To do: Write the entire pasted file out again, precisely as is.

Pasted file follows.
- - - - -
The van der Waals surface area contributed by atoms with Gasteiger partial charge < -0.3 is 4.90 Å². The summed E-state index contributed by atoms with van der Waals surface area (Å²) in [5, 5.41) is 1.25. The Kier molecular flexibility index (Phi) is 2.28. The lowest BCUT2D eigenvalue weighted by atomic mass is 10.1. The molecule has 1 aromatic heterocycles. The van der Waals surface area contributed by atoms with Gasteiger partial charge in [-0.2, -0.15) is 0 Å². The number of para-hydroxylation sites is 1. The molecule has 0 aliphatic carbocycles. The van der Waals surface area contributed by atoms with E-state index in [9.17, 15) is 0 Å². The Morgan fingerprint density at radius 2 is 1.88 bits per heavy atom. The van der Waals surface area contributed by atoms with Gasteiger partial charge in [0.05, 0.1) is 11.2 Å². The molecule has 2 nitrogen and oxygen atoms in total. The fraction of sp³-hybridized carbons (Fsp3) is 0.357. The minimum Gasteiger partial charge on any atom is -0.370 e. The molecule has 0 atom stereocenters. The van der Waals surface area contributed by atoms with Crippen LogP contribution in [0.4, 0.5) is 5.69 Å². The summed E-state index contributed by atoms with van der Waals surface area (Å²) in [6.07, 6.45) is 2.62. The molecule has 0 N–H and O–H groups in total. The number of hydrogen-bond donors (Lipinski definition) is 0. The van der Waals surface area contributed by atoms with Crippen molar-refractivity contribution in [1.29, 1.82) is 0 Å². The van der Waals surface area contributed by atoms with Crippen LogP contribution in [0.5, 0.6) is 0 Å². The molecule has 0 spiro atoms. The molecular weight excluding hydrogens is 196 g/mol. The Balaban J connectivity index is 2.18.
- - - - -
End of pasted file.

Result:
The van der Waals surface area contributed by atoms with Gasteiger partial charge < -0.3 is 4.90 Å². The summed E-state index contributed by atoms with van der Waals surface area (Å²) in [5, 5.41) is 1.25. The Kier molecular flexibility index (Phi) is 2.28. The lowest BCUT2D eigenvalue weighted by atomic mass is 10.1. The molecule has 1 aromatic heterocycles. The van der Waals surface area contributed by atoms with Gasteiger partial charge in [-0.2, -0.15) is 0 Å². The number of para-hydroxylation sites is 1. The molecule has 0 aliphatic carbocycles. The van der Waals surface area contributed by atoms with E-state index in [9.17, 15) is 0 Å². The Morgan fingerprint density at radius 2 is 1.88 bits per heavy atom. The van der Waals surface area contributed by atoms with Gasteiger partial charge in [0.05, 0.1) is 11.2 Å². The molecule has 2 nitrogen and oxygen atoms in total. The fraction of sp³-hybridized carbons (Fsp3) is 0.357. The minimum Gasteiger partial charge on any atom is -0.370 e. The molecule has 0 atom stereocenters. The van der Waals surface area contributed by atoms with Crippen LogP contribution in [0.4, 0.5) is 5.69 Å². The summed E-state index contributed by atoms with van der Waals surface area (Å²) in [6.07, 6.45) is 2.62. The molecule has 0 N–H and O–H groups in total. The number of hydrogen-bond donors (Lipinski definition) is 0. The van der Waals surface area contributed by atoms with Crippen molar-refractivity contribution in [1.29, 1.82) is 0 Å². The van der Waals surface area contributed by atoms with Crippen LogP contribution in [0.5, 0.6) is 0 Å². The molecule has 0 spiro atoms. The molecular weight excluding hydrogens is 196 g/mol. The Balaban J connectivity index is 2.18.